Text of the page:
- Holographic Imaging Technique Diagnoses Malaria Automatically, Accurately
DURHAM, N.C., Oct. 11, 2016 — A quantitative phase spectroscopy (QPS) system that incorporates digital holography has been used to spot malaria-infected cells from a simple, untouched blood sample without any help from a human. The technique employs machine learning algorithms and has been shown accurate in detecting malaria infection 97 to 100 percent of the time. The research could form the basis of a fast, reliable test for malaria that could be given by most anyone, anywhere in the field.
In the QPS-based system, a laser sweeps through the visible spectrum, and sensors capture how each discrete light frequency interacts with a sample of red blood cells (RBCs). The resulting data is captured in a holographic image that provides information indicating whether a malarial infection is present.
Four cells as seen under a microscope in different stages of infection from a malarial parasite. The first image is uninfected, but as the parasite matures in the images from left to right, the cell deforms. Courtesy of Adam Wax, Duke University.
Researchers at Duke University segmented RBCs using optical phase thresholds, and refocused the samples to enable quantitative comparison of phase images. Refocused images were analyzed to extract 23 morphological descriptors based on the phase information.
To improve automated analysis of RBCs, the researchers constructed machine learning algorithms using the morphological descriptors of each cell taken from the quantitative phase images.
"We identified 23 parameters that are statistically significant for spotting malaria," said researcher Han Sang Park. "However, none of the parameters were reliable more than 90 percent of the time on their own, so we decided to use them all," said Park.
"To be adopted, any new diagnostic device has to be just as reliable as a trained field worker with a microscope," said professor Adam Wax. "Otherwise, even with a 90 percent success rate, you'd still miss more than 20 million cases a year."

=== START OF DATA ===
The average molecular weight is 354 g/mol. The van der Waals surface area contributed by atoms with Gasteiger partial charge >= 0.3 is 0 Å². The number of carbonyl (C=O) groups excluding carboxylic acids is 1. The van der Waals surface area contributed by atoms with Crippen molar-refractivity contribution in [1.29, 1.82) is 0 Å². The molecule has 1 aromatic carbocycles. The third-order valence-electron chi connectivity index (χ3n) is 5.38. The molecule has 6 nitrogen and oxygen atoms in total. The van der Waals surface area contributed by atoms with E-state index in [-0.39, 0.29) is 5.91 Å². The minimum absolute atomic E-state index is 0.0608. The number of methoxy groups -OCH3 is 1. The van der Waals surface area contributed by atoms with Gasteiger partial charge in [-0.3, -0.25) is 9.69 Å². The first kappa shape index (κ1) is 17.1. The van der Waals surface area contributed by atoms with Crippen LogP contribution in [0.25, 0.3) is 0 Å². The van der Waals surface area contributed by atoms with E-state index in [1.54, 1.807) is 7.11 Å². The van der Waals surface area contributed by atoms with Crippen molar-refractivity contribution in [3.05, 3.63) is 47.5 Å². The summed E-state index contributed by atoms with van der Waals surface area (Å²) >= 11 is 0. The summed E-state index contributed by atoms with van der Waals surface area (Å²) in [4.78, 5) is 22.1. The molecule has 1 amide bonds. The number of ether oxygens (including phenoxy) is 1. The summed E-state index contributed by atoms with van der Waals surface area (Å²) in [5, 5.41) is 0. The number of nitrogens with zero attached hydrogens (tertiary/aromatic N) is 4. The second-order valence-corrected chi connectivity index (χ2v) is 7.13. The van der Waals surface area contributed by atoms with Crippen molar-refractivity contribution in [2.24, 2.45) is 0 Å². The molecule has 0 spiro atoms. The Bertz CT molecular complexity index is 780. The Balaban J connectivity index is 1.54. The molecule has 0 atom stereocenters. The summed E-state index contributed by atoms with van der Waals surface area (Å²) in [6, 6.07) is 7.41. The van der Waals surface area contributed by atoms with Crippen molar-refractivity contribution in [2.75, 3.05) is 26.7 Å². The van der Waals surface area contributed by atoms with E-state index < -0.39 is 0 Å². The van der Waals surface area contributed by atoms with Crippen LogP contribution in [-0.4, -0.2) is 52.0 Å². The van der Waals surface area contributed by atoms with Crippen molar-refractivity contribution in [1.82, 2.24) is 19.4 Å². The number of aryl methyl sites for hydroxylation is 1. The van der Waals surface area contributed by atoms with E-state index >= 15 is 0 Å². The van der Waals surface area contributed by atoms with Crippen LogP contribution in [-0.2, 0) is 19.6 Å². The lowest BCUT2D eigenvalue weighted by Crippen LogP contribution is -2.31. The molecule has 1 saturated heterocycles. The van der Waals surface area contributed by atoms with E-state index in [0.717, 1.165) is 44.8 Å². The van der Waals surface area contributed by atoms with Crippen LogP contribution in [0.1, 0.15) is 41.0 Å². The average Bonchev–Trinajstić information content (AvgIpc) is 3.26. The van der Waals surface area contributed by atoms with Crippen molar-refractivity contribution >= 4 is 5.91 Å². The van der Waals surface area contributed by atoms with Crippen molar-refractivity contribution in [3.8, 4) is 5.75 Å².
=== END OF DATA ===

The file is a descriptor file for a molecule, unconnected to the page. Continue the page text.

The algorithms combine all of the calculated physical parameters to distinguish cells more effectively. They enable identification of malaria infection with a high level of accuracy and provide the ability to discriminate between stages of the infection.
Four cells in different stages of infection from a malarial parasite as analyzed by a new algorithm. As the parasite matures in the images from left to right, the cell deforms, as indicated by the analysis. The algorithm uses various measures of the cell's physical characteristics to determine whether or not it is infected. Courtesy of Adam Wax, Duke University.
Overall, this methodology points to a significant clinical potential of using quantitative phase imaging to detect and stage malaria infection without staining or expert analysis.
"With this technique, the path is there to be able to process thousands of cells per minute," said Wax. "That's a huge improvement to the 40 minutes it currently takes a field technician to stain, prepare and read a slide to personally look for infection."
Wax and Park are looking to develop the technology into a diagnostic device through a startup company called M2 Photonics Innovations. They hope to show that a device based on this technology would be accurate and cost-efficient enough to be useful in the field.
The research was published in PLOS ONE (doi: 10.1371/journal.pone.0163045).
- The optical recording of the object wave formed by the resulting interference pattern of two mutually coherent component light beams. In the holographic process, a coherent beam first is split into two component beams, one of which irradiates the object, the second of which irradiates a recording medium. The diffraction or scattering of the first wave by the object forms the object wave that proceeds to and interferes with the second coherent beam, or reference wave at the medium. The resulting...
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